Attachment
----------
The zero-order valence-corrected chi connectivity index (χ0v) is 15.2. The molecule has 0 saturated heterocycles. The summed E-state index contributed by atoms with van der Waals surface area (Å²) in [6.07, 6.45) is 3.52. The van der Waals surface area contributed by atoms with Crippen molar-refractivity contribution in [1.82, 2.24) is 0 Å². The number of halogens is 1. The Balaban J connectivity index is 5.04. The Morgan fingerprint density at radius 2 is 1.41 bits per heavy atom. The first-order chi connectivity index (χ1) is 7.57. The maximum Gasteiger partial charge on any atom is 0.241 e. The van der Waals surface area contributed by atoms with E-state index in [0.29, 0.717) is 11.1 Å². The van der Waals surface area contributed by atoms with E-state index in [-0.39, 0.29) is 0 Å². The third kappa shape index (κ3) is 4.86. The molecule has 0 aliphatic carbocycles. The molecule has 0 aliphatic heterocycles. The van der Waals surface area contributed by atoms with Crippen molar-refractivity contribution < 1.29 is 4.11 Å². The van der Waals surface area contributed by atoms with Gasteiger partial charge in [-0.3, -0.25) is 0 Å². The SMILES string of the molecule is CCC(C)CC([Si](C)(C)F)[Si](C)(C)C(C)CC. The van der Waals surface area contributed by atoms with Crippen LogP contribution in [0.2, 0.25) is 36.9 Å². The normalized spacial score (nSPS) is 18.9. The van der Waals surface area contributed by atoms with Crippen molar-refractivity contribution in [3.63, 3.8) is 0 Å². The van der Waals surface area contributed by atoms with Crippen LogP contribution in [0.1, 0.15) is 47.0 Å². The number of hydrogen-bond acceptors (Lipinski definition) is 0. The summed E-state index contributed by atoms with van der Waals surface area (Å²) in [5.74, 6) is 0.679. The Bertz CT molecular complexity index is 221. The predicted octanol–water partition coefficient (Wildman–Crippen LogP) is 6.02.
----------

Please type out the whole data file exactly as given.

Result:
The zero-order valence-corrected chi connectivity index (χ0v) is 15.2. The molecule has 0 saturated heterocycles. The summed E-state index contributed by atoms with van der Waals surface area (Å²) in [6.07, 6.45) is 3.52. The van der Waals surface area contributed by atoms with Crippen molar-refractivity contribution in [1.82, 2.24) is 0 Å². The number of halogens is 1. The Balaban J connectivity index is 5.04. The Morgan fingerprint density at radius 2 is 1.41 bits per heavy atom. The first-order chi connectivity index (χ1) is 7.57. The maximum Gasteiger partial charge on any atom is 0.241 e. The van der Waals surface area contributed by atoms with E-state index in [0.29, 0.717) is 11.1 Å². The van der Waals surface area contributed by atoms with E-state index in [-0.39, 0.29) is 0 Å². The third kappa shape index (κ3) is 4.86. The molecule has 0 aliphatic carbocycles. The molecule has 0 aliphatic heterocycles. The van der Waals surface area contributed by atoms with Crippen molar-refractivity contribution < 1.29 is 4.11 Å². The van der Waals surface area contributed by atoms with Gasteiger partial charge in [-0.3, -0.25) is 0 Å². The SMILES string of the molecule is CCC(C)CC([Si](C)(C)F)[Si](C)(C)C(C)CC. The van der Waals surface area contributed by atoms with Crippen LogP contribution in [0.2, 0.25) is 36.9 Å². The normalized spacial score (nSPS) is 18.9. The van der Waals surface area contributed by atoms with Crippen molar-refractivity contribution in [3.63, 3.8) is 0 Å². The van der Waals surface area contributed by atoms with Crippen LogP contribution in [0.1, 0.15) is 47.0 Å². The number of hydrogen-bond acceptors (Lipinski definition) is 0. The summed E-state index contributed by atoms with van der Waals surface area (Å²) in [5.74, 6) is 0.679. The Bertz CT molecular complexity index is 221. The predicted octanol–water partition coefficient (Wildman–Crippen LogP) is 6.02.